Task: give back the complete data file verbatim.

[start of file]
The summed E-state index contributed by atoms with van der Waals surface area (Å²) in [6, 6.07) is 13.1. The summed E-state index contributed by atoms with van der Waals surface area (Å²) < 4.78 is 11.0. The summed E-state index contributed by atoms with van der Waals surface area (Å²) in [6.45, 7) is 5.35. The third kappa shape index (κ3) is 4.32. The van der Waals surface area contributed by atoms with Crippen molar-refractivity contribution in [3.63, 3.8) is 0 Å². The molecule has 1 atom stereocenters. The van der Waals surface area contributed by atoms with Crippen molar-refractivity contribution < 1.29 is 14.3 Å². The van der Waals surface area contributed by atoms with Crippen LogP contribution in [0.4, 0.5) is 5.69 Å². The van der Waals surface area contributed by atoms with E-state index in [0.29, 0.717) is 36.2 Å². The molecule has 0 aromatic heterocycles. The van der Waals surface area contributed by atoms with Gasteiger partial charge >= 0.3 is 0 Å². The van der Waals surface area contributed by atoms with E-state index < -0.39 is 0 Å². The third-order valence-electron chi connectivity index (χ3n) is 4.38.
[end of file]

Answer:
The summed E-state index contributed by atoms with van der Waals surface area (Å²) in [6, 6.07) is 13.1. The summed E-state index contributed by atoms with van der Waals surface area (Å²) < 4.78 is 11.0. The summed E-state index contributed by atoms with van der Waals surface area (Å²) in [6.45, 7) is 5.35. The third kappa shape index (κ3) is 4.32. The van der Waals surface area contributed by atoms with Crippen molar-refractivity contribution in [3.63, 3.8) is 0 Å². The molecule has 1 atom stereocenters. The van der Waals surface area contributed by atoms with Crippen molar-refractivity contribution < 1.29 is 14.3 Å². The van der Waals surface area contributed by atoms with Crippen LogP contribution in [0.4, 0.5) is 5.69 Å². The van der Waals surface area contributed by atoms with E-state index in [0.29, 0.717) is 36.2 Å². The molecule has 0 aromatic heterocycles. The van der Waals surface area contributed by atoms with Gasteiger partial charge >= 0.3 is 0 Å². The van der Waals surface area contributed by atoms with E-state index < -0.39 is 0 Å². The third-order valence-electron chi connectivity index (χ3n) is 4.38.